Cinematic Nightmare Candy: Becky & Evil Dead Rise

Welcome to Cinematic Nightmare Candy. Providing your horror sweet tooth its (hopefully) terrifying fix.

For this Cinematic Nightmare Candy, I catch up with two films with festival origins, one from 2020 and one from this year. Each are fairly short, with their own flair and full of savage delights.

Becky (Jonathan Milott & Cary Murnion)

source: Quiver Distribution

With the sequel coming out soon, it seemed time to dig into this violent foray!

Becky (Lulu Wilson) is a stubborn, grieving teen who doesn’t make it easy for her father (Joel Mchale) when he takes her and their two dogs to a remote cabin to spend some quality time.

To make things worse, he doesn’t let Becky know when he invites his girlfriend Kayla (Amanda Brugel) and Kayla’s young son Ty (Isaiah Rockcliffe). What starts off as an awkward familial situation quickly turns dire, when the worst situation imaginable becomes a nightmare.

While relationship discord spikes, escaped convicts and white supremacists Dominick (Kevin James), Apex (Robert Maillet), Cole (Ryan McDonald), and Hammond (James McDougall), show up in search of a mysterious key. What the Key is or does remains a secret, but this group is willing to do whatever it takes to find it.

They take the family hostage, but Becky, having retreated to her childhood hideout, is on the loose. When she realizes what’s happening, the anger that she’s carefully held deep down is released in a fury of blood and vengeance.

In other words: don’t fuck with Becky.

The Key to Carnage

They underestimate the scrappy 13-year-old at every brutal turn, and she makes their mistakes, fatal.

Kevin James is quite convincing as the menacing lead villain. It’s a funny, vicious turn for the commonly portrayed family man. Their rapport makes for some interesting comedic moments and biting scenes of disarray. One in particular, with the cutting off of a dislocated eyeball, will have you squirm.

For its simple premise, Becky has a lot of meat on its bones. With elaborate kills and resourceful survival skills, this young badass doesn’t shy away from a cumulation of assaults. The fast pace bodes well as this home invasion premise becomes an intelligently written and vicious tale of vengeance.

Becky, is by no means a horror/thriller that lives in reality, or seems entirely original, but the revelry imbued in its core makes it a worthy watch.

Evil Dead Rises (Lee Cronin)

source: Warner Bros. Pictures

Evil Dead Rise, the newest of the franchise, hopes to connect a built-in fan base with new horror lovers. While it doesn’t quite reach the epic commune of horror and comedy as its predecessors, it has some fun and deliciously twisted shocks.

I admire what the film set out to do. It aims to carry the torch, but also add some new, gory flames.

This focuses more on family. Facing an upcoming eviction, Ellie (Alyssa Sutherland) and her three children are visited by her younger sister Beth (Lily Sullivan). Beth is a music technician who, after discovering she’s pregnant decides to visit.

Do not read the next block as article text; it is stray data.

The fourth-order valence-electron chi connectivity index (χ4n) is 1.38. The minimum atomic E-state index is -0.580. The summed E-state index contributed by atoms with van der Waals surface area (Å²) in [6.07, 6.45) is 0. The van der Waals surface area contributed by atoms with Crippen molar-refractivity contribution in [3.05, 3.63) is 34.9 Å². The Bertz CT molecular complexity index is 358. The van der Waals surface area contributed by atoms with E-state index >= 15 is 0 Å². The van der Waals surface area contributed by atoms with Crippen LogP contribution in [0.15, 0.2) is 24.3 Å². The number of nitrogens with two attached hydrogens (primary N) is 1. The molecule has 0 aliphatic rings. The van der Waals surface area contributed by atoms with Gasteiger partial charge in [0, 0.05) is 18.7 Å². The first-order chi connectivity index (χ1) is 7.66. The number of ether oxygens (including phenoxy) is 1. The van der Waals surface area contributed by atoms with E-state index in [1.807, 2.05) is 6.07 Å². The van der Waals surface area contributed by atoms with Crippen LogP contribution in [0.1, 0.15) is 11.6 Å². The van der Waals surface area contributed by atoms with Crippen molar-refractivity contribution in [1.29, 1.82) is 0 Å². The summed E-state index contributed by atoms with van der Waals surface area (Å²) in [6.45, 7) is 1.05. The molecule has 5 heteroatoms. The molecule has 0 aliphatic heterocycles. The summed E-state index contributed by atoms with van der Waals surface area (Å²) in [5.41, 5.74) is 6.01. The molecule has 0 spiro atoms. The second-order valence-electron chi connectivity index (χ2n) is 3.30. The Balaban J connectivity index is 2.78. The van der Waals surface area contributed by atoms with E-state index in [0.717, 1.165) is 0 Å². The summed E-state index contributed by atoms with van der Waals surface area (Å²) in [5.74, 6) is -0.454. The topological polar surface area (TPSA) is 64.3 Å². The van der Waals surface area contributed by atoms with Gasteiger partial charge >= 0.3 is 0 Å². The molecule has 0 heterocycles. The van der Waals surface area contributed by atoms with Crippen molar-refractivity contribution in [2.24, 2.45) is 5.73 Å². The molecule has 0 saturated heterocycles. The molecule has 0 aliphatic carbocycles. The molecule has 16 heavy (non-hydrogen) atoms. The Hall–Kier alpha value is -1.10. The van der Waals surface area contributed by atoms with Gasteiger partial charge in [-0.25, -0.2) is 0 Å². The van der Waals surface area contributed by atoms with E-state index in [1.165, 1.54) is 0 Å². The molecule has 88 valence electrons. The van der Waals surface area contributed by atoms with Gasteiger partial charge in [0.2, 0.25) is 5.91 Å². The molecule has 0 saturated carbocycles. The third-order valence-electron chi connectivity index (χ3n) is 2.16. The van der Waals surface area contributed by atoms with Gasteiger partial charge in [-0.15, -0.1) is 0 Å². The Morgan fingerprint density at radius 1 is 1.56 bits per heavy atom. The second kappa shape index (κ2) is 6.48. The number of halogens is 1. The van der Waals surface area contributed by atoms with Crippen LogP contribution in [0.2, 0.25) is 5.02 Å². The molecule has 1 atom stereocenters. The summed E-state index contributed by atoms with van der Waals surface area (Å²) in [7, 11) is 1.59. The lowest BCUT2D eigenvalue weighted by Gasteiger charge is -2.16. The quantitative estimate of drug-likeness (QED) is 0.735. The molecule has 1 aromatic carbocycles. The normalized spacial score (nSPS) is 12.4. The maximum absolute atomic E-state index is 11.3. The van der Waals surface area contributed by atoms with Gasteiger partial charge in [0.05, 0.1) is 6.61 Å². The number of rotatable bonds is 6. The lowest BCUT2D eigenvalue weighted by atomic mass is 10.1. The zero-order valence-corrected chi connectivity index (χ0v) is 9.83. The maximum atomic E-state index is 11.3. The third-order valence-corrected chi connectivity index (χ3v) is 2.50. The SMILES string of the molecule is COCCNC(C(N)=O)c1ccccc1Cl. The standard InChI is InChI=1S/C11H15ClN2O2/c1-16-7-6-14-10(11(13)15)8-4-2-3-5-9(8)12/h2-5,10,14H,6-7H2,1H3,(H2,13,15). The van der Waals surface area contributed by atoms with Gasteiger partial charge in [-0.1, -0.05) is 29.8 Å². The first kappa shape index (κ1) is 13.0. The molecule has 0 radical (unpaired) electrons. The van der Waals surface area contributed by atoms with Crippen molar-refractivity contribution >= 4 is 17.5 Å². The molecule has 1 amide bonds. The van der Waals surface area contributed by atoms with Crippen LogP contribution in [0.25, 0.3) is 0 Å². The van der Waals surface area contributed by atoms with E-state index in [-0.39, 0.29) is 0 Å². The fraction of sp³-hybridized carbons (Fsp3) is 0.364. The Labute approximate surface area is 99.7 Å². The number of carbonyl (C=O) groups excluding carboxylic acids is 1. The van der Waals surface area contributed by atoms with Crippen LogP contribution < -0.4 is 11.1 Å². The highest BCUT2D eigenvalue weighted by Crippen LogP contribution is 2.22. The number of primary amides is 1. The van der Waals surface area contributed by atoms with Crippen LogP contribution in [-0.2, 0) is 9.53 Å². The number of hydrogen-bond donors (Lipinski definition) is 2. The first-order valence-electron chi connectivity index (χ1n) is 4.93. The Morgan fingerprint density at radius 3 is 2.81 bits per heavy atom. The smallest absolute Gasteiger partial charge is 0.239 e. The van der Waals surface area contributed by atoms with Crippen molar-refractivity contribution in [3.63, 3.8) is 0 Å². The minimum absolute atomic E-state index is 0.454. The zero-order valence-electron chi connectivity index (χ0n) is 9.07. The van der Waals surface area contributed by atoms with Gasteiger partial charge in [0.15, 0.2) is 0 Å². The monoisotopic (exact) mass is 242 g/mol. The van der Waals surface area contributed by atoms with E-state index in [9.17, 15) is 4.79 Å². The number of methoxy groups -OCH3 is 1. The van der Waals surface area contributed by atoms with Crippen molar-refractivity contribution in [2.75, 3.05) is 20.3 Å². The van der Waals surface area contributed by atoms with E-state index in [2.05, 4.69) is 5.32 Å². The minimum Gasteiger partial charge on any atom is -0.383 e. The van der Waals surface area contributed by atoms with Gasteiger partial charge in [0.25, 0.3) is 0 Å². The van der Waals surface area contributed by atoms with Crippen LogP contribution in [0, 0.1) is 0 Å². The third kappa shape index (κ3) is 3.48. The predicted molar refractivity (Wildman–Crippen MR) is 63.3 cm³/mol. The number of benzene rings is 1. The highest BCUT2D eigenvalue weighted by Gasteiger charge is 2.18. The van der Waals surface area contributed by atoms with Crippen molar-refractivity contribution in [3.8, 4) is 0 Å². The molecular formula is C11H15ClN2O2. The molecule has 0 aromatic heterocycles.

Evil Dead Rise teases a cabin-lake story but instead settles into an apartment building that’s on the verge of being destroyed. The inhabitants come across a vault that contains some ancient, insidious text.

“I gotta kill the creepy crawlies that I got inside my tummy.”

Lee Cronin brings some new context to the story but doesn’t utilize it as much I had hoped. What transpires is an adrenaline rush, to be sure, and will undoubtedly please most looking for an onslaught of deaths and disturbing visuals. I admire the decision to shift the locale and I think it has shining elements that showcase creativity. If I separate myself from my love for the previous entries, I can appreciate this horror for its disturbing take.

Alyssa Sutherland‘s Ellie and her performance as the misery-loving deadite is one of my favorite aspects. She has some killer lines and distorted moves, which are increased by the limited space and isolated apartment floor.

There’s no shortage of chaos or kills, or blood. Some characters seem like fodder and don’t have much depth. While others garner more screen time, but still aren’t as fully fleshed out as one would hope. Flesh though, there’s plenty. It also features some throwbacks to the originals, including a voice cameo from Bruce Campbell and a showing of the versatility of a chainsaw.

If you have a weak stomach or are faint at heart, most likely you won’t be tuning in. It veers into disgusting as often as it can. While sadistic and amusing, pacing issues stifle some of the enjoyment of watching one of the worst family reunions on screen.

After an opening that effectively sets the tone, the film takes a few plotted steps back. The creepiness is shelved for gory exploits. A real misstep was the lack of the campy humor that the originals had in spades. There are moments of humor entwined with entrails and special effects, but it feels at odds with the other serious tones. The camera work is impressive, but even that is eventually ratcheted up to a frenzy.

Evil Dead Rises is a formidable yuck-fest which some tricks up its bloody sleeves, but it doesn’t quite nail the groovy nature of its predecessors.

Both are available digitally.

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